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They thought we were crazy…

“Why did you decide to start Best Friends in such a remote location?”

We often are asked this question, so since we are celebrating the 30th anniversary of Best Friends, I thought I’d write a blog post or two that reflects back on our early days.

When my colleagues and I founded Best Friends Animal Society in 1984, we did so without much fanfare, little money, and a very high likelihood of failure. Locating the Sanctuary in what was (relatively speaking) the middle of nowhere, in the pre-email, pre-Web era, didn’t do much to raise the odds in our favor.

Many readers will not remember the early 1980s, but here are some watershed events of that time:

Both President Reagan and Pope John Paul II were shot in assassination attempts. More than 240 U.S. military personnel, mostly Marines, were killed in a suicide truck bombing of the U.S. Marines barracks in Lebanon. AIDS was identified as a global health threat. The dire warnings of future food shortage, the greenhouse effect, “The Population Bomb,” and species extinction from the 60s and 70s had gone unheeded. Meanwhile, the Middle East was at war and the U.S. was working on a space-based weapons system affectionately known as the “Star Wars” program.

In short, it was not a whole lot different from now, other than a matter of degree. So the desert seemed as good a place as any to stake out our future.

We were in debt since we had purchased a “white elephant” ranch in the red-rock canyons of southern Utah — 3,000 acres of sand, sagebrush and juniper trees in a spectacularly beautiful canyon setting. We also had about 200 dogs and cats, many of them with special needs, from the group of founders’ years of animal rescue work. That number would soon grow to a population of nearly 2,000 animals, making our property the largest no-kill sanctuary in the country and an incubator of advocacy for the no-kill movement.

In short, we had no phone, no water, no power, little money and we were a 90-minute drive from the nearest veterinarian.

All we had were the convictions that the life of every animal has intrinsic value and that the practice of killing homeless pets as a method of population control was an unacceptable fact that we were committed to changing.

People thought, perhaps with good reason, that we were a crazy remnant of 60s idealism, with few practical skills and zero experience of living or working in the high desert of the Colorado Plateau.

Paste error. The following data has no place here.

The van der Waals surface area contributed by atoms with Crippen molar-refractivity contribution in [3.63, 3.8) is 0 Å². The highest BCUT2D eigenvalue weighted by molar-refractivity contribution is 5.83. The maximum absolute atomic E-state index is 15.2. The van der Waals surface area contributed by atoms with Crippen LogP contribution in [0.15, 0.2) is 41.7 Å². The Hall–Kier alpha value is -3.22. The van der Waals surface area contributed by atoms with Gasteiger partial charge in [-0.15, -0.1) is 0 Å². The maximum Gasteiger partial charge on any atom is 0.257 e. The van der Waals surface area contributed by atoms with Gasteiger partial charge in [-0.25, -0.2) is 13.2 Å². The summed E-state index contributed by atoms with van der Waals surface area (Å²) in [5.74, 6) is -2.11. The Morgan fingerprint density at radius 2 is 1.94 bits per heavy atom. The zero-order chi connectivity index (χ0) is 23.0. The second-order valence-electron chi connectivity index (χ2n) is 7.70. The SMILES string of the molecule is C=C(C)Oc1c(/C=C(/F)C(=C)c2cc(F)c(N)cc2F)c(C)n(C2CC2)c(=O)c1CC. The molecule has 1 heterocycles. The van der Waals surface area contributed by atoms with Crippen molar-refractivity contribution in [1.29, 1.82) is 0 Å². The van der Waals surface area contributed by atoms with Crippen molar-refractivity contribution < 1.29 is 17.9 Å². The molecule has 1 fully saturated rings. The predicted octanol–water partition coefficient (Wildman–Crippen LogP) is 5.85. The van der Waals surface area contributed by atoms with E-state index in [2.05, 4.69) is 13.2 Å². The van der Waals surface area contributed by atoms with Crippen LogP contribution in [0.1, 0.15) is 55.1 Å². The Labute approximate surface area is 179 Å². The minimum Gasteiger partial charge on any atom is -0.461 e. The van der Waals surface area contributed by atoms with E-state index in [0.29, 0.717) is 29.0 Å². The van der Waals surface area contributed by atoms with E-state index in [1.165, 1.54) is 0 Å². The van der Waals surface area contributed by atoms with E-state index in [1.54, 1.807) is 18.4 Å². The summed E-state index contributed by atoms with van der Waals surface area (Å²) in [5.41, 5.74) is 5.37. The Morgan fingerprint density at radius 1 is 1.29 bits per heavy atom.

We built our first structures with materials scavenged from the demolition of an airport in Texas and a children’s hospital in Las Vegas, and from various construction company scrap piles around the West.

We (the founders, not a contractor power company or the phone company) installed miles of cable to bring in power and phone service. We developed local springs and dug trenches for water lines. It was an all-in, do-it-yourself adventure that surely would have made for several great seasons of reality TV, if such a thing had been popular 30 years ago.

Shortly after our arrival, one of our dogs went missing and turned up in what passed for the local pound — a tin-roofed, cinderblock set of cages in an open field surrounded by a chain-link fence. Each week, a vet from St. George would come to town and kill any dogs who were unlucky enough to be locked up there.

Seeing this was a shocker, and we figured that anything we could do had to be better, so I was volunteered to visit the local mayor and offer to handle animal control for Kanab, our little town of about 3,000 residents. Without missing a beat or asking a question, the mayor said OK to our proposal. (I think we could have been making sausages for all he cared.) Faith Maloney, who previously had run a small private rescue kennel in upstate New York, became (basically overnight) the de facto animal control officer for two and a half counties.

Planning ahead was never our strong suit. The Sanctuary grew exponentially in those first few years, as did our resolve to make a difference, but we were still a hand-to-mouth organization, operating in the red and perpetually on the brink of financial disaster.

When we ran out of money, we set up fundraising tables at grocery stores in Utah, Nevada, Arizona, California, Colorado and New Mexico. We handed out the simplest of brochures, and signed 70,000 people up for what was to become our original mailing list.

We built our crazy dream into one of the largest and most influential animal welfare organizations in the country, if not the world. And we helped to create and through the years have led a movement that has changed the face of animal welfare.

So, yes, people thought we were crazy, and occasionally, when I was trying to pickax my way through 18 inches of frozen sand or sitting outside a grocery in the baking sun for 10 hours a day, I thought we were crazy, too. But we persevered.

Oh, and this magnificent but remote location that we chose continues to inspire and motivate us, as well as just about everyone who comes here. Best Friends Animal Sanctuary, the headquarters for Best Friends Animal Society, is a mecca for animal lovers from around the world.

It’s been an interesting 30 years.
Francis Battista, Co-founder, Best Friends Animal Society Francis Battista
Co-founder
Best Friends Animal Society